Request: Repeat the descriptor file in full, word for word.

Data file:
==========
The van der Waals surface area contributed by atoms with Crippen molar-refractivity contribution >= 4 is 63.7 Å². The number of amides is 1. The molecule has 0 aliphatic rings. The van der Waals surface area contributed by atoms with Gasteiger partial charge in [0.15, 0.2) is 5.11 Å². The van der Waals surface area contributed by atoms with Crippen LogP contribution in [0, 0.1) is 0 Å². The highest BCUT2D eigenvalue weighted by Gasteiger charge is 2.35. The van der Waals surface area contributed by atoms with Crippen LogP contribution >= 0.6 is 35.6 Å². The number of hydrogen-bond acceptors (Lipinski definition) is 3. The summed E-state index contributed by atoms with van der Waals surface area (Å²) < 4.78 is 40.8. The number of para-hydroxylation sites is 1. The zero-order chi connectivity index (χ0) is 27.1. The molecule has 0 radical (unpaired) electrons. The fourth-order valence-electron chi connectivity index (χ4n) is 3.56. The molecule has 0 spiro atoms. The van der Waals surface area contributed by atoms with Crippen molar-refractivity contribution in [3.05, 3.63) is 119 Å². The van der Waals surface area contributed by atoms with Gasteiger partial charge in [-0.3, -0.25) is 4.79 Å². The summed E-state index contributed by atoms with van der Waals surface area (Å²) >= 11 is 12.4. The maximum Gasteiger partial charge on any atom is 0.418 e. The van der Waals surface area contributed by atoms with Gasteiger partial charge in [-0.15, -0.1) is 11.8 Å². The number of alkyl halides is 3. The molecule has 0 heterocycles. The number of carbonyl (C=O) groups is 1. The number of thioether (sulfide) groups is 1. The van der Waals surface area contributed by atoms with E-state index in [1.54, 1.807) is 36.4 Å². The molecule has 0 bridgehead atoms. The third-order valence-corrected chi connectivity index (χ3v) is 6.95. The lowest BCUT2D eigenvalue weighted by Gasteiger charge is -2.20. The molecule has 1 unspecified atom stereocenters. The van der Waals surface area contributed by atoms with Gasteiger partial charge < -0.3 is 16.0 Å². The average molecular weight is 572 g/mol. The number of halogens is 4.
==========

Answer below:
The van der Waals surface area contributed by atoms with Crippen molar-refractivity contribution >= 4 is 63.7 Å². The number of amides is 1. The molecule has 0 aliphatic rings. The van der Waals surface area contributed by atoms with Gasteiger partial charge in [0.15, 0.2) is 5.11 Å². The van der Waals surface area contributed by atoms with Crippen LogP contribution in [0, 0.1) is 0 Å². The highest BCUT2D eigenvalue weighted by Gasteiger charge is 2.35. The van der Waals surface area contributed by atoms with Crippen LogP contribution >= 0.6 is 35.6 Å². The number of hydrogen-bond acceptors (Lipinski definition) is 3. The summed E-state index contributed by atoms with van der Waals surface area (Å²) < 4.78 is 40.8. The number of para-hydroxylation sites is 1. The zero-order chi connectivity index (χ0) is 27.1. The molecule has 0 radical (unpaired) electrons. The fourth-order valence-electron chi connectivity index (χ4n) is 3.56. The molecule has 0 spiro atoms. The van der Waals surface area contributed by atoms with Crippen molar-refractivity contribution in [3.05, 3.63) is 119 Å². The van der Waals surface area contributed by atoms with Gasteiger partial charge in [-0.3, -0.25) is 4.79 Å². The summed E-state index contributed by atoms with van der Waals surface area (Å²) >= 11 is 12.4. The maximum Gasteiger partial charge on any atom is 0.418 e. The van der Waals surface area contributed by atoms with Gasteiger partial charge in [-0.15, -0.1) is 11.8 Å². The number of alkyl halides is 3. The molecule has 0 heterocycles. The number of carbonyl (C=O) groups is 1. The number of thioether (sulfide) groups is 1. The van der Waals surface area contributed by atoms with E-state index in [1.54, 1.807) is 36.4 Å². The molecule has 0 bridgehead atoms. The third-order valence-corrected chi connectivity index (χ3v) is 6.95. The lowest BCUT2D eigenvalue weighted by Gasteiger charge is -2.20. The molecule has 1 unspecified atom stereocenters. The van der Waals surface area contributed by atoms with Gasteiger partial charge < -0.3 is 16.0 Å². The average molecular weight is 572 g/mol. The number of halogens is 4.